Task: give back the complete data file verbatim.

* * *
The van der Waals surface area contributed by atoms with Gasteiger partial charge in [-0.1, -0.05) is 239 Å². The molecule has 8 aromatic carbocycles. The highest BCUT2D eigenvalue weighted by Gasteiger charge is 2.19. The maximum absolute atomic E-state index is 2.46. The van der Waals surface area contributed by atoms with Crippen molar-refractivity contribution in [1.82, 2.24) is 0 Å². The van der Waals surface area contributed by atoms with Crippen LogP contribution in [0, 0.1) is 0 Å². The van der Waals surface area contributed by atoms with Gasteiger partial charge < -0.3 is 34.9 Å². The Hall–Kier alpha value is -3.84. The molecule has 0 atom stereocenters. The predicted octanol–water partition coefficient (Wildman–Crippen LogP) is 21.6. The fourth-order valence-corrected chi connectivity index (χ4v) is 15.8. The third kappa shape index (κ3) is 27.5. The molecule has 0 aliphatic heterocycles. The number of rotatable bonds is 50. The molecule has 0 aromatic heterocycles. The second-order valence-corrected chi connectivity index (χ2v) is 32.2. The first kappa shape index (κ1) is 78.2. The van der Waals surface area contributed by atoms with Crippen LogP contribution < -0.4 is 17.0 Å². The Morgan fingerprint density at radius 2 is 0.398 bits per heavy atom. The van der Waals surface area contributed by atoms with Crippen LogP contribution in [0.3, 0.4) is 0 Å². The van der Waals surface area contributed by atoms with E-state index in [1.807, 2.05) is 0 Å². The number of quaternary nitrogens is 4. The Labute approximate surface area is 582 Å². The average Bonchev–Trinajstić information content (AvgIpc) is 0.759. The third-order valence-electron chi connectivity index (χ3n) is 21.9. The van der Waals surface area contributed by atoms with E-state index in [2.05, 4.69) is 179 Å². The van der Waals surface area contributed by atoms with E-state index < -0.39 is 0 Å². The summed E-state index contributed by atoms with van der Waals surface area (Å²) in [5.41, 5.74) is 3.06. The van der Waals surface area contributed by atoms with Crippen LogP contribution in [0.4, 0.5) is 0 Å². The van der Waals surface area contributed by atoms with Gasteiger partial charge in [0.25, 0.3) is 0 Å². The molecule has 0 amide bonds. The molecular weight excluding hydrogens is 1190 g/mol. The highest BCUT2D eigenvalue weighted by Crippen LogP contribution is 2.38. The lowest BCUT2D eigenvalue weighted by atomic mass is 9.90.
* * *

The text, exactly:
The van der Waals surface area contributed by atoms with Gasteiger partial charge in [-0.1, -0.05) is 239 Å². The molecule has 8 aromatic carbocycles. The highest BCUT2D eigenvalue weighted by Gasteiger charge is 2.19. The maximum absolute atomic E-state index is 2.46. The van der Waals surface area contributed by atoms with Crippen molar-refractivity contribution in [1.82, 2.24) is 0 Å². The van der Waals surface area contributed by atoms with Crippen LogP contribution in [0, 0.1) is 0 Å². The van der Waals surface area contributed by atoms with Gasteiger partial charge < -0.3 is 34.9 Å². The Hall–Kier alpha value is -3.84. The molecule has 0 atom stereocenters. The predicted octanol–water partition coefficient (Wildman–Crippen LogP) is 21.6. The fourth-order valence-corrected chi connectivity index (χ4v) is 15.8. The third kappa shape index (κ3) is 27.5. The molecule has 0 aliphatic heterocycles. The number of rotatable bonds is 50. The molecule has 0 aromatic heterocycles. The second-order valence-corrected chi connectivity index (χ2v) is 32.2. The first kappa shape index (κ1) is 78.2. The van der Waals surface area contributed by atoms with Crippen LogP contribution < -0.4 is 17.0 Å². The Morgan fingerprint density at radius 2 is 0.398 bits per heavy atom. The van der Waals surface area contributed by atoms with Crippen LogP contribution in [0.3, 0.4) is 0 Å². The van der Waals surface area contributed by atoms with E-state index in [1.807, 2.05) is 0 Å². The number of quaternary nitrogens is 4. The Labute approximate surface area is 582 Å². The average Bonchev–Trinajstić information content (AvgIpc) is 0.759. The third-order valence-electron chi connectivity index (χ3n) is 21.9. The van der Waals surface area contributed by atoms with E-state index in [2.05, 4.69) is 179 Å². The van der Waals surface area contributed by atoms with E-state index < -0.39 is 0 Å². The summed E-state index contributed by atoms with van der Waals surface area (Å²) in [5.41, 5.74) is 3.06. The van der Waals surface area contributed by atoms with Crippen LogP contribution in [0.4, 0.5) is 0 Å². The van der Waals surface area contributed by atoms with Gasteiger partial charge in [0.25, 0.3) is 0 Å². The molecule has 0 amide bonds. The molecular weight excluding hydrogens is 1190 g/mol. The highest BCUT2D eigenvalue weighted by Crippen LogP contribution is 2.38. The lowest BCUT2D eigenvalue weighted by atomic mass is 9.90.